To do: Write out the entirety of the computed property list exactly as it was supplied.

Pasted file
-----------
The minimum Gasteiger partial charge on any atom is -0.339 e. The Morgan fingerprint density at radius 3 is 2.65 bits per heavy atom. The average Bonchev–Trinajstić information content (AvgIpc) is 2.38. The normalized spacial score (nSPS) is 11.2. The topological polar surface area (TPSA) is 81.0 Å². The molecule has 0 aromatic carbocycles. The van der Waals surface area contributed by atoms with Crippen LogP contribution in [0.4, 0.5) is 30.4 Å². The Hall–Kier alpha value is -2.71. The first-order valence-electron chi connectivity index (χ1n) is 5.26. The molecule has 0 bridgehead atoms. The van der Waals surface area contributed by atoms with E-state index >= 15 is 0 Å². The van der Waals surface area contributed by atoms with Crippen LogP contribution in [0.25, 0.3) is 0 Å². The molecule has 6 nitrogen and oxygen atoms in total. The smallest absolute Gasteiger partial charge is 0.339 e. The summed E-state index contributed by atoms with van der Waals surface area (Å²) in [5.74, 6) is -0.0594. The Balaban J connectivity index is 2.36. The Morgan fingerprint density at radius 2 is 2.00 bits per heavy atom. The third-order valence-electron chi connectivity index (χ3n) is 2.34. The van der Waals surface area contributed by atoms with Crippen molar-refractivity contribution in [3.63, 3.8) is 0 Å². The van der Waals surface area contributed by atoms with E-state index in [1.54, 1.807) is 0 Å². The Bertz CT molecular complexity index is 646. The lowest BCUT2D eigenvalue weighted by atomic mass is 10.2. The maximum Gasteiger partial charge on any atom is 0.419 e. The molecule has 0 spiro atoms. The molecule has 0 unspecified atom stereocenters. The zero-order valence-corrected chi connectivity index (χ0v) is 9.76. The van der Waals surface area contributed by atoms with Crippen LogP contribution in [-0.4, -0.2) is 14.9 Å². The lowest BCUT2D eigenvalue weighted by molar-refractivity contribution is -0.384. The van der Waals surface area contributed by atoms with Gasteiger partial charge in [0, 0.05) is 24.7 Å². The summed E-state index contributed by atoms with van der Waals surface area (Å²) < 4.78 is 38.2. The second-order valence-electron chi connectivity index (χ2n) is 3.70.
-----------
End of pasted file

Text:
The minimum Gasteiger partial charge on any atom is -0.339 e. The Morgan fingerprint density at radius 3 is 2.65 bits per heavy atom. The average Bonchev–Trinajstić information content (AvgIpc) is 2.38. The normalized spacial score (nSPS) is 11.2. The topological polar surface area (TPSA) is 81.0 Å². The molecule has 0 aromatic carbocycles. The van der Waals surface area contributed by atoms with Crippen LogP contribution in [0.4, 0.5) is 30.4 Å². The Hall–Kier alpha value is -2.71. The first-order valence-electron chi connectivity index (χ1n) is 5.26. The molecule has 0 bridgehead atoms. The van der Waals surface area contributed by atoms with E-state index >= 15 is 0 Å². The van der Waals surface area contributed by atoms with Crippen LogP contribution in [0.25, 0.3) is 0 Å². The molecule has 6 nitrogen and oxygen atoms in total. The smallest absolute Gasteiger partial charge is 0.339 e. The summed E-state index contributed by atoms with van der Waals surface area (Å²) in [5.74, 6) is -0.0594. The Balaban J connectivity index is 2.36. The Morgan fingerprint density at radius 2 is 2.00 bits per heavy atom. The third-order valence-electron chi connectivity index (χ3n) is 2.34. The van der Waals surface area contributed by atoms with Crippen molar-refractivity contribution in [3.63, 3.8) is 0 Å². The van der Waals surface area contributed by atoms with E-state index in [1.54, 1.807) is 0 Å². The Bertz CT molecular complexity index is 646. The lowest BCUT2D eigenvalue weighted by atomic mass is 10.2. The maximum Gasteiger partial charge on any atom is 0.419 e. The molecule has 0 spiro atoms. The molecule has 0 unspecified atom stereocenters. The zero-order valence-corrected chi connectivity index (χ0v) is 9.76. The van der Waals surface area contributed by atoms with Crippen LogP contribution in [-0.4, -0.2) is 14.9 Å². The lowest BCUT2D eigenvalue weighted by molar-refractivity contribution is -0.384. The van der Waals surface area contributed by atoms with Gasteiger partial charge in [0, 0.05) is 24.7 Å². The summed E-state index contributed by atoms with van der Waals surface area (Å²) < 4.78 is 38.2. The second-order valence-electron chi connectivity index (χ2n) is 3.70.